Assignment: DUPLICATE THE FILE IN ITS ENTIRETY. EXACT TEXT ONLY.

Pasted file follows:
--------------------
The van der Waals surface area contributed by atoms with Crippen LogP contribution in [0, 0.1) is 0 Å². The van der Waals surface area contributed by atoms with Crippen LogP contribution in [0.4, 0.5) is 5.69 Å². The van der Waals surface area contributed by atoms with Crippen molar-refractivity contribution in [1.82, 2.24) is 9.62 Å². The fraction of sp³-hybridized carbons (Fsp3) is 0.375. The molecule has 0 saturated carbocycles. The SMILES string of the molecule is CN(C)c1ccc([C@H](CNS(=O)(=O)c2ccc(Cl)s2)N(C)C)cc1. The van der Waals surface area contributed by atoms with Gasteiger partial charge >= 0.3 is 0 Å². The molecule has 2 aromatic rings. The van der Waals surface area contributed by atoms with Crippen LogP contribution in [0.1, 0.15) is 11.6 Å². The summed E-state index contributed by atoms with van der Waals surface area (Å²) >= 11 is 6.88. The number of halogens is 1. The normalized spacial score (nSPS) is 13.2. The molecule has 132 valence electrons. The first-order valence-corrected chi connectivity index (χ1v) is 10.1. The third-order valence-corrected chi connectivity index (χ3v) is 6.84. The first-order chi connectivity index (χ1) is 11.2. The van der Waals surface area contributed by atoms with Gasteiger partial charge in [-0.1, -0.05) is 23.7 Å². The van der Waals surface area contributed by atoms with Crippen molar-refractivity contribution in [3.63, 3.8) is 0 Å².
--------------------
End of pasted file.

The van der Waals surface area contributed by atoms with Crippen LogP contribution in [0, 0.1) is 0 Å². The van der Waals surface area contributed by atoms with Crippen LogP contribution in [0.4, 0.5) is 5.69 Å². The van der Waals surface area contributed by atoms with Crippen molar-refractivity contribution in [1.82, 2.24) is 9.62 Å². The fraction of sp³-hybridized carbons (Fsp3) is 0.375. The molecule has 0 saturated carbocycles. The SMILES string of the molecule is CN(C)c1ccc([C@H](CNS(=O)(=O)c2ccc(Cl)s2)N(C)C)cc1. The van der Waals surface area contributed by atoms with Gasteiger partial charge >= 0.3 is 0 Å². The molecule has 2 aromatic rings. The van der Waals surface area contributed by atoms with Crippen LogP contribution in [0.1, 0.15) is 11.6 Å². The summed E-state index contributed by atoms with van der Waals surface area (Å²) >= 11 is 6.88. The number of halogens is 1. The normalized spacial score (nSPS) is 13.2. The molecule has 132 valence electrons. The first-order valence-corrected chi connectivity index (χ1v) is 10.1. The third-order valence-corrected chi connectivity index (χ3v) is 6.84. The first-order chi connectivity index (χ1) is 11.2. The van der Waals surface area contributed by atoms with Gasteiger partial charge in [-0.1, -0.05) is 23.7 Å². The van der Waals surface area contributed by atoms with Crippen molar-refractivity contribution in [3.63, 3.8) is 0 Å².